Everest Base Camp vs Annapurna Circuit

Everest Base Camp vs Annapurna Circuit

The Everest Base Camp vs Annapurna Circuit treks are Nepal’s two most well-known trekking routes. The Everest Base Camp Trek will lead you to Mount Everest, the highest peak in the world. On the other hand, the Annapurna Circuit takes you across one of the most beautiful mountain areas in the world, the Annapurna mountain range. You can see breathtaking views of the Himalayas on both treks, interact with locals, learn about their culture, and push your physical limits. 

Trekking has been done in Nepal since the early 1900s when British explorer Lieutenant Colonel Jimmy Roberts made the first trek in 1950. After Sir Edmund Hillary and Tenzing Norgay successfully climbed Mount Everest in 1953, hiking in Nepal became more popular. Today, Nepal is regarded as one of the top trekking locations in the world. 

This blog will compare the Everest Base Camp Trek and Annapurna Circuit Trek to help you understand their differences and similarities. Then, based on your preferences, budget, and fitness level, you can determine which trek is best for you.

Analyzing the Annapurna Circuit Trek and the Everest Base Camp Trek

The Annapurna Circuit Trek and the Everest Base Camp Trek are especially well-known among trekkers worldwide. However, if you have to choose between these climbs, the Everest Base Camp trek is the best. This is also based on what a particular trekker chooses and wants. Every trekker intends to step on the path of the world’s highest mountain, which is why this trek is better than Annapurna Circuit Trek. However, Annapurna Circuit Trek is visually stunning in its way. It’s thrilling and challenging. The number of trekkers ascending the Annapurna Circuit Trek is similar to that of hikers visiting Everest Base Camp.

Annapurna circuit Trek

This is a fascinating and challenging part of the Annapurna Circuit Trek. Because the Annapurna region has more diverse views than the Everest region, many trekkers choose the Annapurna Circuit Trek. If you are new to trekking, start the Annapurna Circuit Trek before proceeding to Everest Base Camp.

Itinerary Difference of Annapurna Circuit and Everest Base Camp

Annapurna Circuit Trek Itinerary 

  • Day 1: Arrival at Kathmandu (1400m)
  • Day 2: Drive from Kathmandu (1400m) to Dharapani (1860m)
  • Day 3: Trek from Dharapani (1860m) to Chame (2610m)
  • Day 4: Trek from Chem (2610m) to Upper Pisang (3300m)
  • Day 5: Trek from Upper Pisang (3300m) to Manang (3540m)
  • Day 6: Rest and Acclimatization at Manang (3540m)
  • Day 7: Trek from Manang (3540m) to Ledar (4200m)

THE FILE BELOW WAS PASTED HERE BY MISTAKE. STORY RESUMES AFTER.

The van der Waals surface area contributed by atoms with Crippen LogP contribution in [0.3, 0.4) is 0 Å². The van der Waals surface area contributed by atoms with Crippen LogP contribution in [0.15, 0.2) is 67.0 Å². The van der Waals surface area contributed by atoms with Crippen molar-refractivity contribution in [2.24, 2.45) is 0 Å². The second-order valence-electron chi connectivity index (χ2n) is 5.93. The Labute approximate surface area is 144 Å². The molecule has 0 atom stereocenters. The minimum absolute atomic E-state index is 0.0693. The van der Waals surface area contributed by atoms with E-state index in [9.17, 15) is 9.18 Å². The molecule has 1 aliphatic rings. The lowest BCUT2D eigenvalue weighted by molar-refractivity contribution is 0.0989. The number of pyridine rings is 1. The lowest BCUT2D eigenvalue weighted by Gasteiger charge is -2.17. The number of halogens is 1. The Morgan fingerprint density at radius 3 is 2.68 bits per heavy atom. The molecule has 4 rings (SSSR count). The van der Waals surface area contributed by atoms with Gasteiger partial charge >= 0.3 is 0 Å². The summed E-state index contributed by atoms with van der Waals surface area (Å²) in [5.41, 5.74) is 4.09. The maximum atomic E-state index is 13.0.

• Day 8: Trek from Ledar (4200m) to Thorung Phedi (4525m) or Thorung High Camp (4925m)
  • Day 9: Trek from Thorung Phedi (4525m) to Muktinath (3760m) then Drive to Jomsomm (2720m)
  • Day 10: Take a flight from Jomsom (2720m) to Pokhara (822m)
  • Day 11: Drive from Pokhara (822m) to Kathmandu (1400m)
  • Day 12: Final Departure

Everest Base Camp Trek Itinerary

  • Day 1: Arrival at Kathmandu (1400m)
  • Day 2: Flight from Kathmandu (1400m) to Lukla (2840m)
  • Day 3: Trek from Phakding to Namche Bazaar (3440m)
  • Day 4: Acclimatization Day in Namche Bazar (3440m)
  • Day 5: Trek from Namche Bazar (3440m) to Tengboche (3810m)
  • Day 6: Trek from Tengboche (3810m) to Dingboche (4410m)
  • Day 7: Acclimatization Day in Dingboche (4410m)
  • Day 8: Trek from Dingboche (4410m) to Lobuche (4910m)
  • Day 9: Trek from Lobuche (4910m) to Gorakshep (5140m), then Everest Base Camp (5364m), and back to Gorakshep (5140m)
  • Day 10: Trek from Gorakshep (5140m) to Kalapatthar (5545m), then Pangboche (3930m)
  • Day 11: Trek from Pangboche (3930m) to Monjo (2835m)
  • Day 12: Trek from Monjo (2835m) to Lukla (2840m)
  • Day 13: Flight back to Kathmandu
  • Day 14: Final Departure

Which trek requires the least amount of preparation? 

The Annapurna Circuit Trek and Everest Base Camp Trek need mental and physical endurance. Preparation for both treks is the same. Regardless of your route, you must be well organized and plan your trip to secure your safety. You must be organized and transparent throughout the process, from picking the best package to hiring the proper guide. If you plan on carrying your bag, ensuring your body is prepared is essential. If you don’t exercise often, taking long walks and using stairs instead of the lift will significantly help you.

The packing list is also practically the same. You must carry the same items for both journeys since the weather, altitude, and route duration are similar. They both need the same kind of travel insurance that covers traveling up to 5,500 meters above sea level. 

What is the bare minimum of days needed to finish the treks?